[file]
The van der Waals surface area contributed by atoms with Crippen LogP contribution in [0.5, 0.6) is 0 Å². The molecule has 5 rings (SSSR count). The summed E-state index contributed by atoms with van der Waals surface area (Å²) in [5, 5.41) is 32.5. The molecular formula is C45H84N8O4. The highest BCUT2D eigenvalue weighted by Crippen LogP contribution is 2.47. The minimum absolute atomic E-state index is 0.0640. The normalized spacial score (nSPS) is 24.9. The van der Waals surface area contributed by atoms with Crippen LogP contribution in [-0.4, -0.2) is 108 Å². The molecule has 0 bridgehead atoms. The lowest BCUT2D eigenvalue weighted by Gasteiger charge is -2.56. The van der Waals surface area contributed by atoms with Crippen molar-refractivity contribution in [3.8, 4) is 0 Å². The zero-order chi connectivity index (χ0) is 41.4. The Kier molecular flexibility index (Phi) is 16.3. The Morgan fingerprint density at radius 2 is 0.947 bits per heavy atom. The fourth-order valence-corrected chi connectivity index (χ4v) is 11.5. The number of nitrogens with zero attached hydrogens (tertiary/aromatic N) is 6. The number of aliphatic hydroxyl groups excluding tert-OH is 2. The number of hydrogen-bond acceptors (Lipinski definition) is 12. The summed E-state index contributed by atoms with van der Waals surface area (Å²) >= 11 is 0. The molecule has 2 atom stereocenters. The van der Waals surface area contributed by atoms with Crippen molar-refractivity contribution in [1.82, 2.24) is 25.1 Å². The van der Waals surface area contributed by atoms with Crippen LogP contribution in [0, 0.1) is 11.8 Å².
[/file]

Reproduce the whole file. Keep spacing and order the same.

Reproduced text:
The van der Waals surface area contributed by atoms with Crippen LogP contribution in [0.5, 0.6) is 0 Å². The molecule has 5 rings (SSSR count). The summed E-state index contributed by atoms with van der Waals surface area (Å²) in [5, 5.41) is 32.5. The molecular formula is C45H84N8O4. The highest BCUT2D eigenvalue weighted by Crippen LogP contribution is 2.47. The minimum absolute atomic E-state index is 0.0640. The normalized spacial score (nSPS) is 24.9. The van der Waals surface area contributed by atoms with Crippen LogP contribution in [-0.4, -0.2) is 108 Å². The molecule has 0 bridgehead atoms. The lowest BCUT2D eigenvalue weighted by Gasteiger charge is -2.56. The van der Waals surface area contributed by atoms with Crippen molar-refractivity contribution in [3.8, 4) is 0 Å². The zero-order chi connectivity index (χ0) is 41.4. The Kier molecular flexibility index (Phi) is 16.3. The Morgan fingerprint density at radius 2 is 0.947 bits per heavy atom. The fourth-order valence-corrected chi connectivity index (χ4v) is 11.5. The number of nitrogens with zero attached hydrogens (tertiary/aromatic N) is 6. The number of aliphatic hydroxyl groups excluding tert-OH is 2. The number of hydrogen-bond acceptors (Lipinski definition) is 12. The summed E-state index contributed by atoms with van der Waals surface area (Å²) >= 11 is 0. The molecule has 2 atom stereocenters. The van der Waals surface area contributed by atoms with Crippen molar-refractivity contribution in [1.82, 2.24) is 25.1 Å². The van der Waals surface area contributed by atoms with Crippen LogP contribution in [0, 0.1) is 11.8 Å².